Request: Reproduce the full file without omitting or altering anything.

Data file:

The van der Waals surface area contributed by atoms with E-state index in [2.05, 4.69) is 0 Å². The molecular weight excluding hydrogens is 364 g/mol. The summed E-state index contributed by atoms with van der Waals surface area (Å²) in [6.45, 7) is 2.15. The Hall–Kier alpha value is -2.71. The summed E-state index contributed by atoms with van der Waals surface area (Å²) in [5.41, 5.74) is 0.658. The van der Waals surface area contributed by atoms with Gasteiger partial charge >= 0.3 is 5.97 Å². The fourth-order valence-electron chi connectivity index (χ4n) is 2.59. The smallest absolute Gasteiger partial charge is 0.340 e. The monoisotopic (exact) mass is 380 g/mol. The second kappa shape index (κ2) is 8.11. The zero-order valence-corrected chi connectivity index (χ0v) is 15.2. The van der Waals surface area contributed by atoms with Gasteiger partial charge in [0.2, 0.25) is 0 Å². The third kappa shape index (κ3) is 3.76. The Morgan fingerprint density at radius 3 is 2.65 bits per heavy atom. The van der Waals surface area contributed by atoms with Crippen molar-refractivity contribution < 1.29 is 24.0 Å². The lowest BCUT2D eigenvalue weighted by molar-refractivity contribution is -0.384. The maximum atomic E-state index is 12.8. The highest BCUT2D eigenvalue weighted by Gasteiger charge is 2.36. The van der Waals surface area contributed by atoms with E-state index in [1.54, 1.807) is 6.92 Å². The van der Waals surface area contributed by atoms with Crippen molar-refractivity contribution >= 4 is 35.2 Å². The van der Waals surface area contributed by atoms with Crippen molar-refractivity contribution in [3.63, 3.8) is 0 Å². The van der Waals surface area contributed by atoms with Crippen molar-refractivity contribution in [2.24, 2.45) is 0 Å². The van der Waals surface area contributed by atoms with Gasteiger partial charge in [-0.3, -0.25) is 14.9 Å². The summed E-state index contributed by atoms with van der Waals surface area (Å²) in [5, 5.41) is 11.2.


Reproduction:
The van der Waals surface area contributed by atoms with E-state index in [2.05, 4.69) is 0 Å². The molecular weight excluding hydrogens is 364 g/mol. The summed E-state index contributed by atoms with van der Waals surface area (Å²) in [6.45, 7) is 2.15. The Hall–Kier alpha value is -2.71. The summed E-state index contributed by atoms with van der Waals surface area (Å²) in [5.41, 5.74) is 0.658. The van der Waals surface area contributed by atoms with Gasteiger partial charge >= 0.3 is 5.97 Å². The fourth-order valence-electron chi connectivity index (χ4n) is 2.59. The smallest absolute Gasteiger partial charge is 0.340 e. The monoisotopic (exact) mass is 380 g/mol. The second kappa shape index (κ2) is 8.11. The zero-order valence-corrected chi connectivity index (χ0v) is 15.2. The van der Waals surface area contributed by atoms with Gasteiger partial charge in [0.2, 0.25) is 0 Å². The third kappa shape index (κ3) is 3.76. The Morgan fingerprint density at radius 3 is 2.65 bits per heavy atom. The van der Waals surface area contributed by atoms with Crippen molar-refractivity contribution < 1.29 is 24.0 Å². The lowest BCUT2D eigenvalue weighted by molar-refractivity contribution is -0.384. The maximum atomic E-state index is 12.8. The highest BCUT2D eigenvalue weighted by Gasteiger charge is 2.36. The van der Waals surface area contributed by atoms with E-state index in [1.54, 1.807) is 6.92 Å². The van der Waals surface area contributed by atoms with Crippen molar-refractivity contribution >= 4 is 35.2 Å². The van der Waals surface area contributed by atoms with Crippen molar-refractivity contribution in [3.63, 3.8) is 0 Å². The van der Waals surface area contributed by atoms with Crippen molar-refractivity contribution in [2.24, 2.45) is 0 Å². The van der Waals surface area contributed by atoms with Gasteiger partial charge in [-0.3, -0.25) is 14.9 Å². The summed E-state index contributed by atoms with van der Waals surface area (Å²) in [5, 5.41) is 11.2.